This year’s London Fashion Week has cemented the ‘see now, buy now’ trend as a dominating force in the future of fashion retail.
With the likes of Burberry and Topshop releasing collections for sale immediately after their unveiling on the runway, it seems only a matter of time before others follow suit. However, while this move is undoubtedly a shrewd reaction to the impatient demand of the modern consumer, shifting production timelines in this way presents a number of challenges in the supply chain – both high fashion and high street brands must take steps to speed their route to market and achieve the flexibility required to remain on trend.
To ensure garments seen on the catwalk are immediately available to purchase, Burberry has had to significantly modify its product lifecycle, beginning with design of the collection back in January, sampling taking place during February, March and April, and buyers and press being given restricted access to the collection during July. While these steps, as well as the creation of marketing collateral, are essential for the products’ September release, this business model brings with it a number of specific challenges.
In order to ensure that designs are not leaked and copied by rivals, businesses must establish a relationship of trust with their suppliers. While contractual agreements will typically be put in place, including non-disclosure agreements (NDAs) and punitive clauses that are activated in the event of an information breach, prevention must also be prioritised. This can be achieved by clearly communicating necessary security measures with suppliers and making sure that staff are given the required training to maintain due diligence.
Priming products for release straight after London Fashion Week is likely to make it more difficult to forecast demand for the new collection, as volumes are ordered from suppliers before there is any critical reaction to base decisions on. This increases the risk of either too little stock being produced, leading to a missed business opportunity, or creating a surplus of stock which must then be disposed of at a discount, diminishing margins. To combat this, businesses should aim to gather prior feedback from consumers via confidential forums, or should ensure that their suppliers are agile enough to facilitate the reordering of the most popular lines.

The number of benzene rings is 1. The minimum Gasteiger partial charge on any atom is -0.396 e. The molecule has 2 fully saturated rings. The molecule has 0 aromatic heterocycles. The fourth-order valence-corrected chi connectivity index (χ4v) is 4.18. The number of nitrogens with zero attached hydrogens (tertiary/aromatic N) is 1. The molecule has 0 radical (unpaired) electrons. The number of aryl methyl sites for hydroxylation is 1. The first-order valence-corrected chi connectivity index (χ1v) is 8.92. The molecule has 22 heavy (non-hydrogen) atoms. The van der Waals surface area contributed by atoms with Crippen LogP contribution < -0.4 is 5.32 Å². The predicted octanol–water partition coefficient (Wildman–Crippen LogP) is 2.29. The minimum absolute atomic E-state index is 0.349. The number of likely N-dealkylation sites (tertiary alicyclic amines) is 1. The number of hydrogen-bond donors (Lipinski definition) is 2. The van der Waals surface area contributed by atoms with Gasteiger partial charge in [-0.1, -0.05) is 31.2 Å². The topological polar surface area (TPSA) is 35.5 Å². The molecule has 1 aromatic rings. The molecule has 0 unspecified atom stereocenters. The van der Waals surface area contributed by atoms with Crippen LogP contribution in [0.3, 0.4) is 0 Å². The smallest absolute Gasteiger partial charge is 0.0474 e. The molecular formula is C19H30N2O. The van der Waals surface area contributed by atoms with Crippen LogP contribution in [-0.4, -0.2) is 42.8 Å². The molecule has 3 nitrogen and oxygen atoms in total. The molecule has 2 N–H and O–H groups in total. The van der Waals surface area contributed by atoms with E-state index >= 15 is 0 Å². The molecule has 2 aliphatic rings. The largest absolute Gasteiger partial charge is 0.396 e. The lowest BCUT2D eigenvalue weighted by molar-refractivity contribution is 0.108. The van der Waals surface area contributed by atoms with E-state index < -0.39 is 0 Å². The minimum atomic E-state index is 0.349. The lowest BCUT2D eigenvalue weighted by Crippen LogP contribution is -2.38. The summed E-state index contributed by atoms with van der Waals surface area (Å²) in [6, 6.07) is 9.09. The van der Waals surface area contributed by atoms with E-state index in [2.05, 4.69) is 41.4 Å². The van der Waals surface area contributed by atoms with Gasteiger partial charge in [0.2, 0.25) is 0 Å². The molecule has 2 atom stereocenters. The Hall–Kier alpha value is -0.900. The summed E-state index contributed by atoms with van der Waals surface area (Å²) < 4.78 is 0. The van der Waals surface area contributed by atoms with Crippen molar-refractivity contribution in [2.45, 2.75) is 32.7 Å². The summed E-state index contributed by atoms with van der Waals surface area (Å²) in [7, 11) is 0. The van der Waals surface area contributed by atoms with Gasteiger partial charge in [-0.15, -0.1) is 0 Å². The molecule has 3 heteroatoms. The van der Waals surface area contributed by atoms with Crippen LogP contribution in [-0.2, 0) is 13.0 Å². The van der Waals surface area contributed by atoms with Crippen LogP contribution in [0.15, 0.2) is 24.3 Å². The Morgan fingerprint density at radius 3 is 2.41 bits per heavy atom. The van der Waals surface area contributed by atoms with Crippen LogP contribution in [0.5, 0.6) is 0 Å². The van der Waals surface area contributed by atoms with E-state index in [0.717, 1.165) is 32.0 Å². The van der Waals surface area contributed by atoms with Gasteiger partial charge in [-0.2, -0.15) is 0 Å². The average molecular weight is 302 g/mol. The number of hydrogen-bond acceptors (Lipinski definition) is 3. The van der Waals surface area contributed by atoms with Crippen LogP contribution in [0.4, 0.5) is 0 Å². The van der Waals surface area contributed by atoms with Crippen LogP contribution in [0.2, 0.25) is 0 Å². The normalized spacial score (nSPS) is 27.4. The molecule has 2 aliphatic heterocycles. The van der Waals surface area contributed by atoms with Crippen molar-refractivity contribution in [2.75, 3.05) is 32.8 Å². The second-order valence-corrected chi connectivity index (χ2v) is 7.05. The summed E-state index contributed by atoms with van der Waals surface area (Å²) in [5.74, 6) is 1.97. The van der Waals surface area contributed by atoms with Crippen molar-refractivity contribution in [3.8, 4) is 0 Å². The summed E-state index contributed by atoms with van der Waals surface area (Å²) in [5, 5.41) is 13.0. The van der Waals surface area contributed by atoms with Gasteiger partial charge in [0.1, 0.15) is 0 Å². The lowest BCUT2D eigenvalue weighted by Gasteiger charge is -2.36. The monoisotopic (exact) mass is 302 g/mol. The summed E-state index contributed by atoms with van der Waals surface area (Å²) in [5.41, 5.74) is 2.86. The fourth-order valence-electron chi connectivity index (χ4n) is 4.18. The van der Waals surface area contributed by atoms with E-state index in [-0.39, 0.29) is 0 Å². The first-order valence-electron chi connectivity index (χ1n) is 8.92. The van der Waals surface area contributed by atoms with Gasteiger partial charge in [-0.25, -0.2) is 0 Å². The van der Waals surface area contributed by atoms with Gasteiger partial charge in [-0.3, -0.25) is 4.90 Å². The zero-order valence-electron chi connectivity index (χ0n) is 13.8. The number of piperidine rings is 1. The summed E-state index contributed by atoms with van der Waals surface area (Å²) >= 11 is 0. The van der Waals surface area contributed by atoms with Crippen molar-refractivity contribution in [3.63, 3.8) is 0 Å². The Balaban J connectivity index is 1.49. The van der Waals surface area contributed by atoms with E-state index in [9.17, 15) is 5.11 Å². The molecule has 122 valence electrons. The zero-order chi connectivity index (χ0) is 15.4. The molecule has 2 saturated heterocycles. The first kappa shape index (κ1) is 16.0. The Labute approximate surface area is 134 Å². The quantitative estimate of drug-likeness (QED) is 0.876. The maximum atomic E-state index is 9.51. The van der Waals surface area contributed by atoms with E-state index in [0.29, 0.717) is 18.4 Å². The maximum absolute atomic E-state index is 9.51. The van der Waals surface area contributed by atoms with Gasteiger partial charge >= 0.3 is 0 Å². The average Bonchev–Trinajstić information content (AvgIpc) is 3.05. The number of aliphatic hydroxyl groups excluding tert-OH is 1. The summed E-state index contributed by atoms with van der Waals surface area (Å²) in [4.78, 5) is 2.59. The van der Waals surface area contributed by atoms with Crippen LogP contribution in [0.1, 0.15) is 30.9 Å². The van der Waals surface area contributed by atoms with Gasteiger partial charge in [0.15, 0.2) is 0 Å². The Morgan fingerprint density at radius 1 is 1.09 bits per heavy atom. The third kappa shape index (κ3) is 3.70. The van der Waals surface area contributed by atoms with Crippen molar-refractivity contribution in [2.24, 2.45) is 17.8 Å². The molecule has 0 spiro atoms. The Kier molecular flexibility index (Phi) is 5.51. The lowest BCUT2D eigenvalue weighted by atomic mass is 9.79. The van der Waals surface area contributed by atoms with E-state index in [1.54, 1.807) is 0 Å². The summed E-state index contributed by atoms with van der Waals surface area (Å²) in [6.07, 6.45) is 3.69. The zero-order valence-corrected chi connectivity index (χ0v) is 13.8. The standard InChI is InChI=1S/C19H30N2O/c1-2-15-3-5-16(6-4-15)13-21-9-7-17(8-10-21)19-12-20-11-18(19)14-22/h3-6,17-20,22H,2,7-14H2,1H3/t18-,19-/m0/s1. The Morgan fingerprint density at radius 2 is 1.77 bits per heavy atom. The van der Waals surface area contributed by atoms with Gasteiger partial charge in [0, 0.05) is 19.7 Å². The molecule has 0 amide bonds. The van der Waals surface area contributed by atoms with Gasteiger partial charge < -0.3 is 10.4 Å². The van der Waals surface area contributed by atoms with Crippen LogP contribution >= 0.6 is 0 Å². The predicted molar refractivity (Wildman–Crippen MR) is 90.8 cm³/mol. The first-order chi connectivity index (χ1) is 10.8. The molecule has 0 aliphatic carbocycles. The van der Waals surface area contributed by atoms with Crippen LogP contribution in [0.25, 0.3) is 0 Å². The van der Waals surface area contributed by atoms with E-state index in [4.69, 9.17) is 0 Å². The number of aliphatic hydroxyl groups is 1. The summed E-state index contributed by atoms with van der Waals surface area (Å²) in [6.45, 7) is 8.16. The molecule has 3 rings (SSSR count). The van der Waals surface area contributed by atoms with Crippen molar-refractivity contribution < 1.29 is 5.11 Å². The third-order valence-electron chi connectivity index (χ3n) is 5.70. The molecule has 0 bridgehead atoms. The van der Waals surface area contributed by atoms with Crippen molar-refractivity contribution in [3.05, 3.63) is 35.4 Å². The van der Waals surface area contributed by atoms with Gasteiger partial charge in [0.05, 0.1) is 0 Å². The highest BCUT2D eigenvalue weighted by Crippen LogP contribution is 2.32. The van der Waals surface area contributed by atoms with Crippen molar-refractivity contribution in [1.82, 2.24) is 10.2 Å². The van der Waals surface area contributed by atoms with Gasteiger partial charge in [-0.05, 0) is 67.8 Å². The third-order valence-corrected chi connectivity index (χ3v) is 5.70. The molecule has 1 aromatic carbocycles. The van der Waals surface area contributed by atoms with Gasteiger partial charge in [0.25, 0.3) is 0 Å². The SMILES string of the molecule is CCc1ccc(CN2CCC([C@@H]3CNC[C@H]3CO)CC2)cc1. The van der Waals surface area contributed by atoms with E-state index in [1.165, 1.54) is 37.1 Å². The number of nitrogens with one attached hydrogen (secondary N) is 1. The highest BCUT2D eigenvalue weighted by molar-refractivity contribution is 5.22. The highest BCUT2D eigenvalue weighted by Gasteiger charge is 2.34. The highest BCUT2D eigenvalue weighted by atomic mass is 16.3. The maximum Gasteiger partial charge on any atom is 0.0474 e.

The move towards fashion immediacy is already filtering through to the high street, and some mainstream retailers such as Zara are demonstrating supply chain flexibility. Several years ago, Zara took steps to shorten its supply chain; moving production to North Africa in order to replenish its offering in-season and react to the latest trends showcased on the runway. For other brands looking to seize first-to-market advantage, steps must be taken to reduce lead times and speed up the process through which garments are designed, prototyped, promoted, and delivered to the consumer.
Firstly, procurement leaders must encourage collaborative working between in-house and external teams, ensuring that quality control professionals, creatives and executives with decision-making power are on site with suppliers to facilitate timely product development. In addition, retailers should examine the potential for innovative technologies such as 3D and digital printing to be used in the prototyping process. Aside from this, re-examining the firm’s logistics provision will also prove useful in further squeezing lead times and gaining vital market share from competitors.
It seems inevitable that the ‘see now, buy now’ model will redefine supply and demand for retailers, putting high street brands under pressure to react to catwalk tren